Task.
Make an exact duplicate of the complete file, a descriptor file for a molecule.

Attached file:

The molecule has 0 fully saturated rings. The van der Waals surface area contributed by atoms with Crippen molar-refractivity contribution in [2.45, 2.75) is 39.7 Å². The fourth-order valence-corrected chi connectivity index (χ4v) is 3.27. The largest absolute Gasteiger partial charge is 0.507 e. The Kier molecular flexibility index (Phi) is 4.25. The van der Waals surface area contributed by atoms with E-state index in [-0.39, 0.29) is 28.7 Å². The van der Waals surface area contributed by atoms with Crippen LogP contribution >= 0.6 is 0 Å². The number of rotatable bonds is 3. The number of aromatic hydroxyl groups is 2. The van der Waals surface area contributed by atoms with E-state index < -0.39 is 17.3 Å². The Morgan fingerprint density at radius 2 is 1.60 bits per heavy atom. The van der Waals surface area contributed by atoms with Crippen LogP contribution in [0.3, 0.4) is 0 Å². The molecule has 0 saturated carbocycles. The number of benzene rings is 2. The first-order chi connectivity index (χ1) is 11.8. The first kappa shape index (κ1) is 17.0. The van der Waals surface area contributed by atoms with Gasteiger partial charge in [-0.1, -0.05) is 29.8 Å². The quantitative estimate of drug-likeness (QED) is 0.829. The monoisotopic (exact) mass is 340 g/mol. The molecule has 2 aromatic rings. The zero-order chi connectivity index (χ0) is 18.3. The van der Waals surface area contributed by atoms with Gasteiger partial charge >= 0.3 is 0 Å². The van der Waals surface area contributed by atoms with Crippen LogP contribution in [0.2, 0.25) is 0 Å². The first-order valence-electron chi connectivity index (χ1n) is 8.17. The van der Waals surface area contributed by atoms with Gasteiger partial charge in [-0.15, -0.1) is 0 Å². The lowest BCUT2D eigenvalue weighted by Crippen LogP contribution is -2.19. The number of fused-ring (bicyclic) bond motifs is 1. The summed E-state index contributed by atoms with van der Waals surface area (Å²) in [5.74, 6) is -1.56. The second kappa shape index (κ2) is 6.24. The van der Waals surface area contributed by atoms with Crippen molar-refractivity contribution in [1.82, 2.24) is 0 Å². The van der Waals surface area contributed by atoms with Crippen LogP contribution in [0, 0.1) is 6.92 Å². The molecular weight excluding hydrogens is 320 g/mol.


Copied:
The molecule has 0 fully saturated rings. The van der Waals surface area contributed by atoms with Crippen molar-refractivity contribution in [2.45, 2.75) is 39.7 Å². The fourth-order valence-corrected chi connectivity index (χ4v) is 3.27. The largest absolute Gasteiger partial charge is 0.507 e. The Kier molecular flexibility index (Phi) is 4.25. The van der Waals surface area contributed by atoms with E-state index in [-0.39, 0.29) is 28.7 Å². The van der Waals surface area contributed by atoms with Crippen LogP contribution >= 0.6 is 0 Å². The number of rotatable bonds is 3. The number of aromatic hydroxyl groups is 2. The van der Waals surface area contributed by atoms with E-state index < -0.39 is 17.3 Å². The Morgan fingerprint density at radius 2 is 1.60 bits per heavy atom. The van der Waals surface area contributed by atoms with Crippen LogP contribution in [0.3, 0.4) is 0 Å². The molecule has 0 saturated carbocycles. The number of benzene rings is 2. The first-order chi connectivity index (χ1) is 11.8. The first kappa shape index (κ1) is 17.0. The van der Waals surface area contributed by atoms with Gasteiger partial charge in [-0.1, -0.05) is 29.8 Å². The quantitative estimate of drug-likeness (QED) is 0.829. The monoisotopic (exact) mass is 340 g/mol. The molecule has 2 aromatic rings. The zero-order chi connectivity index (χ0) is 18.3. The van der Waals surface area contributed by atoms with Gasteiger partial charge >= 0.3 is 0 Å². The van der Waals surface area contributed by atoms with Crippen LogP contribution in [0.2, 0.25) is 0 Å². The first-order valence-electron chi connectivity index (χ1n) is 8.17. The van der Waals surface area contributed by atoms with Gasteiger partial charge in [-0.15, -0.1) is 0 Å². The lowest BCUT2D eigenvalue weighted by Crippen LogP contribution is -2.19. The number of fused-ring (bicyclic) bond motifs is 1. The summed E-state index contributed by atoms with van der Waals surface area (Å²) in [5.74, 6) is -1.56. The second kappa shape index (κ2) is 6.24. The van der Waals surface area contributed by atoms with Crippen molar-refractivity contribution in [1.82, 2.24) is 0 Å². The van der Waals surface area contributed by atoms with Crippen LogP contribution in [0, 0.1) is 6.92 Å². The molecular weight excluding hydrogens is 320 g/mol.